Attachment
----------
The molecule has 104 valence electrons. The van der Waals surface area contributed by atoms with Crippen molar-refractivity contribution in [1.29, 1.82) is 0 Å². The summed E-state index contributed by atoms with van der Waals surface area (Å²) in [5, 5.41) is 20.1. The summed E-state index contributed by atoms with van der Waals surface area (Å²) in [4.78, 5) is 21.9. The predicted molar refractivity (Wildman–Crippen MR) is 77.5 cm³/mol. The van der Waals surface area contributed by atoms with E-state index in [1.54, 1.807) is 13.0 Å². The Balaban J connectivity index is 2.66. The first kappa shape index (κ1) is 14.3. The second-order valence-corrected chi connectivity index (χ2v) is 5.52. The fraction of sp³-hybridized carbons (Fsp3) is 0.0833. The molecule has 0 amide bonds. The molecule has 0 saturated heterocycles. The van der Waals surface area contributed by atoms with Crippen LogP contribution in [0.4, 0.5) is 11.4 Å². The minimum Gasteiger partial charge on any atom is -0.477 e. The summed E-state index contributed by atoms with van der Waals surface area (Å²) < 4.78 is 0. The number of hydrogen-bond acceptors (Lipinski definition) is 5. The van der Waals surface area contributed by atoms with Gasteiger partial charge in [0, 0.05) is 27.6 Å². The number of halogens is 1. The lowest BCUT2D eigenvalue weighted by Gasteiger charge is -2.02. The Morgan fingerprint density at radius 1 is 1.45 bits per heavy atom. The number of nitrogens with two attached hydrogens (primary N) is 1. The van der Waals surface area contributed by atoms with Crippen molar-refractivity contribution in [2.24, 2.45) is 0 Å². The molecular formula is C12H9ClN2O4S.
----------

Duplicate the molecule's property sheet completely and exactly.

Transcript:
The molecule has 104 valence electrons. The van der Waals surface area contributed by atoms with Crippen molar-refractivity contribution in [1.29, 1.82) is 0 Å². The summed E-state index contributed by atoms with van der Waals surface area (Å²) in [5, 5.41) is 20.1. The summed E-state index contributed by atoms with van der Waals surface area (Å²) in [4.78, 5) is 21.9. The predicted molar refractivity (Wildman–Crippen MR) is 77.5 cm³/mol. The van der Waals surface area contributed by atoms with E-state index in [1.54, 1.807) is 13.0 Å². The Balaban J connectivity index is 2.66. The first kappa shape index (κ1) is 14.3. The second-order valence-corrected chi connectivity index (χ2v) is 5.52. The fraction of sp³-hybridized carbons (Fsp3) is 0.0833. The molecule has 0 amide bonds. The molecule has 0 saturated heterocycles. The van der Waals surface area contributed by atoms with Crippen LogP contribution in [0.4, 0.5) is 11.4 Å². The minimum Gasteiger partial charge on any atom is -0.477 e. The summed E-state index contributed by atoms with van der Waals surface area (Å²) < 4.78 is 0. The number of hydrogen-bond acceptors (Lipinski definition) is 5. The van der Waals surface area contributed by atoms with Gasteiger partial charge in [0, 0.05) is 27.6 Å². The number of halogens is 1. The lowest BCUT2D eigenvalue weighted by Gasteiger charge is -2.02. The Morgan fingerprint density at radius 1 is 1.45 bits per heavy atom. The number of nitrogens with two attached hydrogens (primary N) is 1. The van der Waals surface area contributed by atoms with Crippen molar-refractivity contribution in [2.24, 2.45) is 0 Å². The molecular formula is C12H9ClN2O4S.